Apr 27, 2011 at 7:32 am #1272932
Ben WortmanBPL Member
I am heading back to Colorado this summer to do a loop in the Holy Cross Wilderness with my wife in Early September. I am thinking about changing up my raingear.
My choices are:
Marmot precip top and bottom
Golite Poncho Tarp.
I really want to try out the the Houdini with the poncho tarp. The benefits will be a weight reduction over the Precip set up (I would bring the Houdini either way) and the fact that I could use the poncho tarp for a quick shelter for lunch if it is raining or for shade. The drawbacks I can see are: Poncho not being very usefull in high winds, and no leg protection. I have not used the Poncho Tarp yet, so maybe I am wrong on it's perfomance in wind. Could I add a simple web belt around the poncho tarp to keep it from blowing around?
In the past, it has been nice to have the protection of a full rain jacket and pants for daily showers, but it might just be as easy to put on the Poncho tarp and call it good. I am sort of worried that if it rains all day, I will be regretting not having a Jacket and pants, but I could be totally wrong on this.
BenApr 27, 2011 at 8:52 am #1730063
John S.BPL Member
Take all of it and experiment.Apr 27, 2011 at 9:06 am #1730075
eric chanBPL Member
poncho tarps are poor performers in high winds IMO … especially when combined with rain … you basically become a sail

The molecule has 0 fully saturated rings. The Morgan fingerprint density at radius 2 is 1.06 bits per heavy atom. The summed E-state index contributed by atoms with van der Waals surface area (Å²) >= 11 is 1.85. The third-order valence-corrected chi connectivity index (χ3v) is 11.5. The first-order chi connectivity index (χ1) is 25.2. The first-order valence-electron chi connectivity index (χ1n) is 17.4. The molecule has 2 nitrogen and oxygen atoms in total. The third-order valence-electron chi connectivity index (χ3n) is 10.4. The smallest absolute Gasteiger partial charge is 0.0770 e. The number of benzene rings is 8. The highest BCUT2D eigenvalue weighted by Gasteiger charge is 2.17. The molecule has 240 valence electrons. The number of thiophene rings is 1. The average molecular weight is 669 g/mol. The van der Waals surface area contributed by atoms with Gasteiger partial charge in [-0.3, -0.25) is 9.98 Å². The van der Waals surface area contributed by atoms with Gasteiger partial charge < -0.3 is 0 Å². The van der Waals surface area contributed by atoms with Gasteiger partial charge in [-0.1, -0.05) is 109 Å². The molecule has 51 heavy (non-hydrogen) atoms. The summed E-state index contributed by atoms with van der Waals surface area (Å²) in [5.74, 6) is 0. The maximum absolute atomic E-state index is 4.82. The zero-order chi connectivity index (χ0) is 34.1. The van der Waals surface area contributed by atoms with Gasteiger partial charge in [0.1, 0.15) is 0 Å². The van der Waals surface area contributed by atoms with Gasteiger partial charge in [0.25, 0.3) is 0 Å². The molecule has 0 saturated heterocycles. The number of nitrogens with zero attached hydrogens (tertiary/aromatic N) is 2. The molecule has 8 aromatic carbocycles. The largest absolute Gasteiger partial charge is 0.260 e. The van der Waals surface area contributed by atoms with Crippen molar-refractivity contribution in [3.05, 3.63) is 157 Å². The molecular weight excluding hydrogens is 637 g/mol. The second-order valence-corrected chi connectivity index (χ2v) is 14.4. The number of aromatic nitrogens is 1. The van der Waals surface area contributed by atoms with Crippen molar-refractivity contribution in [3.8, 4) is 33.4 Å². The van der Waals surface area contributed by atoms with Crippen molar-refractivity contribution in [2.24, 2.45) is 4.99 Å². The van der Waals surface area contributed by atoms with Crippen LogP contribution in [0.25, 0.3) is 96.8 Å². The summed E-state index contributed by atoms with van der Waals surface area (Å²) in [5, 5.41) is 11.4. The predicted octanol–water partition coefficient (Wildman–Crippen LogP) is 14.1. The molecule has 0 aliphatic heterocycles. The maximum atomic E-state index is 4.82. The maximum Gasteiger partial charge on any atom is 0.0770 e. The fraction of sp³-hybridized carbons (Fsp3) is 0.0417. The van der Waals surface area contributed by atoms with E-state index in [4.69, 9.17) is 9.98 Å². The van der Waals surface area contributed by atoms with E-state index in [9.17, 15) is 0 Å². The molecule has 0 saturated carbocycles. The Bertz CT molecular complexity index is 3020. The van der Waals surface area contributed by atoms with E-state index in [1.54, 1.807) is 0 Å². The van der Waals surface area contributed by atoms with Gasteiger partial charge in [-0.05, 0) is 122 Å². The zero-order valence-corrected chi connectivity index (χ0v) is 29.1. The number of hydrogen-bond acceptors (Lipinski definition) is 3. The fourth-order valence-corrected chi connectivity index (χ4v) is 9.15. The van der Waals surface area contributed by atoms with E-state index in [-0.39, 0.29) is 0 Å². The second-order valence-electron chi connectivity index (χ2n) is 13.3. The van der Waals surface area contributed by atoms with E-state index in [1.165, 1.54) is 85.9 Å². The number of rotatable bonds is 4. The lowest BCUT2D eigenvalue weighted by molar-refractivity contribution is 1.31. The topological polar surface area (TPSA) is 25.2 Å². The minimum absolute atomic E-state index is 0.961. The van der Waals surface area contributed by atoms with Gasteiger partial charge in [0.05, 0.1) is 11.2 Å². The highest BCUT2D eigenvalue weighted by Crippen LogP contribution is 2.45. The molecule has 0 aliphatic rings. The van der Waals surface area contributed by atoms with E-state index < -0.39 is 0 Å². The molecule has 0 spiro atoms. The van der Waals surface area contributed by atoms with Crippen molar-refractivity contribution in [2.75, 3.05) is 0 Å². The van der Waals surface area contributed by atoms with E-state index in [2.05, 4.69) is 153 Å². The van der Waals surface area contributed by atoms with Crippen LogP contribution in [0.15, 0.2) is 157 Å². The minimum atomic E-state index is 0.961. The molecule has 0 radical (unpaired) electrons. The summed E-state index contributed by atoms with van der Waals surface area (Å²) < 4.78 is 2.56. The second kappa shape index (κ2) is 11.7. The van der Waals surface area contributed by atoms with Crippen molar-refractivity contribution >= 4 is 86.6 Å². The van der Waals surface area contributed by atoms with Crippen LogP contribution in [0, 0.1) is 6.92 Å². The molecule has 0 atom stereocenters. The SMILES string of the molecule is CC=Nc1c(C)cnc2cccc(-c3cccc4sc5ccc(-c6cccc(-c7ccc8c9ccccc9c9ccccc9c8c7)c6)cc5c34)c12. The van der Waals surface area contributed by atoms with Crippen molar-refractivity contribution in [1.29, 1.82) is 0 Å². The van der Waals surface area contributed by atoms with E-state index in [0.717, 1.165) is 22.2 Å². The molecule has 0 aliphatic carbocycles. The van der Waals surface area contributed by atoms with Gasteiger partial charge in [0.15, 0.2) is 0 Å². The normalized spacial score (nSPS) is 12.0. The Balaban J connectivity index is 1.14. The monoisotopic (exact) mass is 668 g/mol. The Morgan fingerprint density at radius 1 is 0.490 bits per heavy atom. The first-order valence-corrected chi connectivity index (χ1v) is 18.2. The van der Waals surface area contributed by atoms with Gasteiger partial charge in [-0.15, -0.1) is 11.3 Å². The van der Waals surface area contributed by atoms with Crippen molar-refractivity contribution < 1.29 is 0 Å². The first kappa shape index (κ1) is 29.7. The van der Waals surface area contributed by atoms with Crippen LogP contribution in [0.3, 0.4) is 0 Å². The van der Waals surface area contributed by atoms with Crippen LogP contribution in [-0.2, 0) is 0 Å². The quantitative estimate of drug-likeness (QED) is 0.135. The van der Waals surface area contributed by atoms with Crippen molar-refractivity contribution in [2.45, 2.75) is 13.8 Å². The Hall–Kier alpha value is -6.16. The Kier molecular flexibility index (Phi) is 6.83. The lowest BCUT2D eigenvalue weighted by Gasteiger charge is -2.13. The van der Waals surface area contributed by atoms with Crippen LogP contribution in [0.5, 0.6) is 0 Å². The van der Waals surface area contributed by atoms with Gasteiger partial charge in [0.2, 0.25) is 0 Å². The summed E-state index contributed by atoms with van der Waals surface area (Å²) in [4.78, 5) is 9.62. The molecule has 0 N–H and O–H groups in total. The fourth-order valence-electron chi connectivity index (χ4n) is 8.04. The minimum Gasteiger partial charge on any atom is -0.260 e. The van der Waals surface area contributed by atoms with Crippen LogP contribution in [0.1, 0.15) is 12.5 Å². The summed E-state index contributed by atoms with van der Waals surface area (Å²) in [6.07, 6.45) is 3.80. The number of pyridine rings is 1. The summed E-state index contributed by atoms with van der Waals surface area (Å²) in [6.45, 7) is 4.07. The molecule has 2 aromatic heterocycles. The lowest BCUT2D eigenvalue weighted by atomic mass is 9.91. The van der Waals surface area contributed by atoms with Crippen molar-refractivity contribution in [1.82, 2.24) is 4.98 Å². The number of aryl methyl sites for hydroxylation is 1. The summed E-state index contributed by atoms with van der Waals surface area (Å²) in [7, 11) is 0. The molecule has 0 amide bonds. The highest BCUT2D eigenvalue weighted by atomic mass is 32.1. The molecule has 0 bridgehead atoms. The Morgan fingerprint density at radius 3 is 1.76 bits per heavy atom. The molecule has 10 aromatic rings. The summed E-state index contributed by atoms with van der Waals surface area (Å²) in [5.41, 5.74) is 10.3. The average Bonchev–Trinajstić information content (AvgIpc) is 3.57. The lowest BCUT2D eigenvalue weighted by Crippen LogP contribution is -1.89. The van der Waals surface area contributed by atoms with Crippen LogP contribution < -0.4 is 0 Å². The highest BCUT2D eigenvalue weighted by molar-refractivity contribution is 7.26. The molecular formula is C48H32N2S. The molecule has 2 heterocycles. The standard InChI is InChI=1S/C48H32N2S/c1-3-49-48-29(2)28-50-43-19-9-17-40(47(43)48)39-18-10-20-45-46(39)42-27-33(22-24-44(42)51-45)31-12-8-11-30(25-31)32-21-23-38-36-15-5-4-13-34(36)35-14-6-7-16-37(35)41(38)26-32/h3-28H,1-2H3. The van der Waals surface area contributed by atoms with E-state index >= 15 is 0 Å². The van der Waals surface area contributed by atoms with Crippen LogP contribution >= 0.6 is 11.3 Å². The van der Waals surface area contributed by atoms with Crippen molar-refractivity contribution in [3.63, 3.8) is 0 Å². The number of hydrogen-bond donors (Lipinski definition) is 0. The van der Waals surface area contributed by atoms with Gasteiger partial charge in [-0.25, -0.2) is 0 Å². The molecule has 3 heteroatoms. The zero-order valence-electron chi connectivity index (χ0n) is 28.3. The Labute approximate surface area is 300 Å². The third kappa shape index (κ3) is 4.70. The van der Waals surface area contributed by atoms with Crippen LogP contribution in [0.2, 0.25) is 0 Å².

it all depends on how windy you expect it to be when its rainingApr 27, 2011 at 9:53 am #1730096
Randy MartinBPL Member
I have spent quite a bit of time above treeline in Colorado. To be honest, I don't care what rain gear you have, being above treeline in a storm is a VERY bad idea due to the exposure to lightning. I would plan your hike so that you are near or below treeline in the afternoon. If you stick with that plan then you should be able to use the Poncho.Apr 27, 2011 at 9:58 am #1730099
Marcus StrohmBPL Member
@afterburner2020Locale: SE Texas
I recently got a golite poncho tarp and was planning on making a shock cord belt to use with it to help keep it in check but I suspect it still won't do very well in much more than a breezeApr 27, 2011 at 12:38 pm #1730165
Brian LindahlBPL Member
@lindahlbLocale: Colorado Rockies
You don't want to be up on a ridge in a storm, but at/above treeline is fine. An alpine basin (presumably heading towards treeline) is plenty safe in a thunderstorm, as is an alpine ridge/pass in rain before ~noon, or after ~5pm. In these situations, coupled with high winds, a poncho won't work well.
If you don't mind being wet, you can just not wear a poncho until you're below treeline. This works well as long as temperatures are expected to be moderate and you're not going in and out of treeline. If you get stuck up high with really cold rain, even an hour or so can be miserable. So you either need to use your poncho in the alpine wind (which sucks), or use a rain jacket.
I tend to not bring any rain gear on shorter trips when the temperatures will stay moderate and limited rain is forecast, relying on my shelter when I stop. When temperatures get colder, heavy rain is forecasted, or on longer trips, I bring a rain jacket. I used to bring rain pants, but after I started hiking in softshell pants last year, I only used them once (near-freezing rain). I'm going to try a rain skirt this year, which is less weight, less fiddle-factor, and, when layed flat, has many other uses.
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